10 rock stars with crazy dance moves (VIDEO)
We celebrate the craziest dancers in music history, including Thom Yorke, Iggy Pop and Thelonious Monk. They’ve got the moves like Jagger (literally).
Wed Sep 25 2013
Dance like nobody’s watching, goes the phrase—and God knows we’ve all had moments on the dance floor when we’ve followed this advice to the letter. But what looks like a weirdo freak-out to one person might be another’s idea of poetry in motion, and nowhere is this clearer than in the world of rock & roll. Our celebration of the craziest dancers in music history brings together the divine (James Brown) with the ridiculous (Axl Rose) and reveals the many shades of awesome in between. We hope you enjoy it.
The Radiohead singer has proven himself one of the most dynamic performers of the past two decades. Yorke's hauntingly beautiful falsetto and paranoia-driven lyrics are extraordinary things, no doubt, but his rhythmic spazzes are truly among the most engaging things to behold in all live music.—Adam Lehrer
Francis and the Lights
Francis Farewell Starlite, the art-soul visionary behind Francis and the Lights, is a consummate brooder, the type who’s fond of sporting shades in darkened rooms. When the impulse grabs him, though, he can unleash a firestorm of footwork, which combines ’80s-style suaveness (reminiscent of Rick Astley or MJ) with the manic intensity of a silent-film comedian.—Hank Shteamer
The only artist on our list whose moves inspired Adam Levine to write a pop anthem, Mick Jagger has a dancing technique—if we can ascribe a method to the madness—that is utterly unique. As the Rolling Stone gets older, his cardio and conditioning only seem to improve. We don’t know whether to be impressed or annoyed. Perhaps both.—Adam Lehrer
Most know Thelonious Monk as the author of some of the jazz canon’s warmest, most eccentrically brilliant tunes. But the late piano great was also well known for his signature onstage strut. As you can see in this clip, he’d twirl around like an oddly weighted top, mimicking the signature rhythmic hiccups of his compositions.—Hank Shteamer
In her music, Swedish pop sensation Robyn fuses clean beats and bleeps with a huge dose of emotion—and she does the same thing on the dance floor. Witness, in the video for “Dancing on My Own,” the glorious mishmash of angular, robotic club moves with rhythmic air-punching, and what we in the business like to call freestyling. Astonishing.—Sophie Harris
The Stooges are one of the hardest-hitting bands in the history of underground music, and part of their legend is the violent swagger of one-of-a-kind frontman Iggy Pop. Always shirtless, always fatless, no performer’s dance moves have exuded such sexuality and violence in equal measure; which is precisely why Iggy’s career has endured, and why he can still be caught flailing around the stage, as nimble as he ever was.—Adam Lehrer
Guns N’ Roses were unfairly lumped in with the hair-metal scene of the ’80s. But the band had something special that was missing from Ratt and Poison, something that’s kept rock & roll fans transfixed for decades since the release of Appetite for Destruction. We’re not talking about Slash’s bluesy virtuoso licks or the punk fury of Duff McKagan’s basslines. It was Axl Rose—a man whose screeching falsetto would bring adoring fans to their knees, while he flailed about, spinning maniacally. His signature move, “the Snake Dance,” was mocked by a young Kurt Cobain.—Adam Lehrer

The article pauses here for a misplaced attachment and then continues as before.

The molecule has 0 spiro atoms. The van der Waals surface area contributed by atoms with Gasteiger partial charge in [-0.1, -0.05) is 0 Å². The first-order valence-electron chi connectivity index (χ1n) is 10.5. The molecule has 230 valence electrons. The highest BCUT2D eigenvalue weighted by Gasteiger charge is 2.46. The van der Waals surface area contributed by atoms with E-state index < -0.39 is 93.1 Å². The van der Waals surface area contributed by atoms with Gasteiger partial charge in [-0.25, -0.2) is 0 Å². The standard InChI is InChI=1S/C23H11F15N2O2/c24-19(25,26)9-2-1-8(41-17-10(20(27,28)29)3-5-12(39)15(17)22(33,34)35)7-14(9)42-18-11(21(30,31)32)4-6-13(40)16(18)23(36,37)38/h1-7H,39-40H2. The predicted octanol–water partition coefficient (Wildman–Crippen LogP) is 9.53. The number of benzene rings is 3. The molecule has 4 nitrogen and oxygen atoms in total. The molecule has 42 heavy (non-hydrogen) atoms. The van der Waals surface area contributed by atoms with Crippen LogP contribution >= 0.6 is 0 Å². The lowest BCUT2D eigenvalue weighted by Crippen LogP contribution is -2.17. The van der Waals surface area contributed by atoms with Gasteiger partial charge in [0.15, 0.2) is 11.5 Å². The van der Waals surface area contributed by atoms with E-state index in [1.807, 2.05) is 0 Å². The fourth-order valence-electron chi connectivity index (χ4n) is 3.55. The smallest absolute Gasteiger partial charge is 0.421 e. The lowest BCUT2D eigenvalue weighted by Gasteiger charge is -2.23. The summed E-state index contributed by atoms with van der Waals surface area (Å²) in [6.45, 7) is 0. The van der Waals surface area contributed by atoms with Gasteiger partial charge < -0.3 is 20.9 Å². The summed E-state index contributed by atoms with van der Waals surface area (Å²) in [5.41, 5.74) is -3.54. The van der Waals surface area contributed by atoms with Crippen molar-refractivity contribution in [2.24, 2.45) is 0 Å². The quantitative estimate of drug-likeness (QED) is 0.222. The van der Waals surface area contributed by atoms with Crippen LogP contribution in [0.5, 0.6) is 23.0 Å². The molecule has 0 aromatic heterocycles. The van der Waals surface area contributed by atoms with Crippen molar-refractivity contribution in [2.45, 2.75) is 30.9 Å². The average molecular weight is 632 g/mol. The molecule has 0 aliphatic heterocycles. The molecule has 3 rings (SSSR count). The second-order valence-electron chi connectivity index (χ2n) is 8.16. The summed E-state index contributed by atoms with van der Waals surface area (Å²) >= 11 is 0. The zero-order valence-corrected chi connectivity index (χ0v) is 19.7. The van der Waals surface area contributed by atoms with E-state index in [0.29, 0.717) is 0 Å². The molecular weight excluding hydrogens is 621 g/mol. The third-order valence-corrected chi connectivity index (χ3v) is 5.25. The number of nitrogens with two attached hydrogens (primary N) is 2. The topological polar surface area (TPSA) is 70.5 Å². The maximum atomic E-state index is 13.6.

In 1999, a post-Columbine media pointed accusingly at the violent lyrics of Eminem; a couple years earlier, Marilyn Manson graced the cover of Rolling Stone and parents fretted that their offspring would convert to Satanism. But in 1956, all it took to completely scandalize the folks was a fresh-faced kid from Tennessee who swiveled his hips suggestively on the Milton Berle Show. Elvis “the Pelvis” Presley may be the only performer on our list whose moves changed popular music forever.—Adam Lehrer
The Godfather of Soul could boogie; even your mom knows that. But though the man’s moves were always in sync, they still looked fairly off-the-wall at times. The maniacal high kicks and out-of-place jigs made for jaw-dropping viewing during the peak of Brown’s career, from 1963’s Live at the Apollo to 1973’s The Payback. But by the late ’80s, Brown’s drug use and declining mental health made for some interesting rhythmic choices during performances. No matter; the Godfather remained a captivating showman, sealing his position as one of the greatest and most unpredictable dancers of all time.—Adam Lehrer
One can’t help but get a bit emotional when thinking about what a truly gifted performer Joy Division’s frontman was. Ian Curtis’s powerful baritone and heartfelt lyrics made Joy Division one of the most influential bands of its era. While most postpunk vocalists tended to stare into the crowd without a whole lot of physical performance going on, Curtis flailed his arms and swiveled his hips, in a totally unique dancing style that’s been re-created by actors such as Sean Harris in the film 24 Hour Party People and Sam Riley in Control. When he took his own life in 1980, at the age of 23, the world lost one of its most vigorous performers.—Adam Lehrer